Assessment and treatment plan: The patient’s treatment was limited to extractions of the lower premolars and anterior teeth. While the patient’s perioral movements were extensive, it was concluded that it would not alter the delivery of care. The teeth were extracted under local anesthesia; 2 cartridges of 2% lidocaine with epinephrine 1:100,000 without complications. The patient was sub sequently released with post-operative surgical instructions which included over-the-counter NSAID’s for pain. The patient did not return for follow-up.
Case III
CC: 36 year old Caucasian American female presented to The University of Texas Health Science Center at Houston School of Dentistry’s Urgent Care Clinic with a chief complaint of facial pain at upper right.
Vitals: BP: 102/62 and P: 60.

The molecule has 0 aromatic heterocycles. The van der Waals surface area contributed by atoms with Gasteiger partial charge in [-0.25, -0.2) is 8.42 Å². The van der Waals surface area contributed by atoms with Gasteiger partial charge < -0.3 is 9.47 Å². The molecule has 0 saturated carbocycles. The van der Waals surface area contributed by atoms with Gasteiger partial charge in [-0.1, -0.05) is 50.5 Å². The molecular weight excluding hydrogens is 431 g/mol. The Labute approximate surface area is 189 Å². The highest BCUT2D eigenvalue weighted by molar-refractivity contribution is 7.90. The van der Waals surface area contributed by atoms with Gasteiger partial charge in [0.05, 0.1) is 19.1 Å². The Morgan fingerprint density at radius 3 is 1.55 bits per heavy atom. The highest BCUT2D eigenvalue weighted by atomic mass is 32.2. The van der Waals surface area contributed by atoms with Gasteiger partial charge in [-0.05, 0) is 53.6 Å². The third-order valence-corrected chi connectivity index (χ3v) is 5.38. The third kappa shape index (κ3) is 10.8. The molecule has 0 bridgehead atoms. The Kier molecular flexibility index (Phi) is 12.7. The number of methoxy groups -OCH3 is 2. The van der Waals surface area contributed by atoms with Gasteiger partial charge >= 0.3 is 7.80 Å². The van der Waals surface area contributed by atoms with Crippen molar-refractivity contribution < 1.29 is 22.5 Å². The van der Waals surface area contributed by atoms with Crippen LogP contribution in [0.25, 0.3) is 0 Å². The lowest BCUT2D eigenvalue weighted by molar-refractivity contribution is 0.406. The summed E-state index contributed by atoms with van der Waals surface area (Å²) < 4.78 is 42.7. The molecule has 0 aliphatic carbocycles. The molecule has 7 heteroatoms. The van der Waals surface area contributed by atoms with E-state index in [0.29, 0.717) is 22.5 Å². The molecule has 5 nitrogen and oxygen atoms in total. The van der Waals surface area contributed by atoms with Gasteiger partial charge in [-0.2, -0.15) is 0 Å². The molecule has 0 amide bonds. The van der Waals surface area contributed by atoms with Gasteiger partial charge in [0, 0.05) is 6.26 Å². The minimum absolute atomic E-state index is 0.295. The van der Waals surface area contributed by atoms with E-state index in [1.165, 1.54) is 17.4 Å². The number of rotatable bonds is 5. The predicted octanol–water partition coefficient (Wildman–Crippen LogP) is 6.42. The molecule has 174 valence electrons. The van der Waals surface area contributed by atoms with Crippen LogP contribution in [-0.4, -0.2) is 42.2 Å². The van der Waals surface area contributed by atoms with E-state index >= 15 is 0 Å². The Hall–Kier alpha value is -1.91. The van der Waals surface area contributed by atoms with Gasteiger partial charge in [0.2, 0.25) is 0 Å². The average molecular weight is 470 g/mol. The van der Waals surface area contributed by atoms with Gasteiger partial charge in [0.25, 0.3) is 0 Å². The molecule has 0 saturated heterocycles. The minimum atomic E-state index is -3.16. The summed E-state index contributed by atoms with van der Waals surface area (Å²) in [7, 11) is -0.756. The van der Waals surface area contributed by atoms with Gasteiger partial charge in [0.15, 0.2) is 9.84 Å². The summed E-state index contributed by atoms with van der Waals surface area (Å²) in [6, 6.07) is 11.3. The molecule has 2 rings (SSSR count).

Allergies: NKDA.
Social HX: - Tobacco, - ETOH, - Recreational drugs.
Medical HX: Premenstrual Dysphoric Disorder (PMDD), Chronic pain syndrome since 2007, Fibromyalgia in 2010 Vitamin D deficiency.
Medications: Gabapentin (Neurontin®) 100 mg daily prescribed by her family physician for fibromyalgia and Naproxen® 250 mg daily prescribed by her family physician for management of pain, fluoxetine HCL (Prozac®) 20 mg bid prescribed by her family physician for (PMDD) and Ergocalciferol (Drisdol®)prescribed by her family physician for Vitamin D deficiency .
Patient examination: The examination began with an interview with the patient who exhibited uncontrolled facial movement and body contortions during which she was responsive to additional queries.
The patient described intermittent pain on the upper right which waxed/waned until it became constant three weeks earlier, gradually increasing in intensity. As part of a neurological work-up, she was advised to seek dental evaluation for a possible root canal on one of her upper right teeth.
Extra oral examination revealed there was no trismus, swellings, cracking or popping of the TMJ. The intra oral examination revealed poor oral hygiene with thick ropy saliva and evidence of xerostomia, soft tissue showed marginal gingivitis and plaque.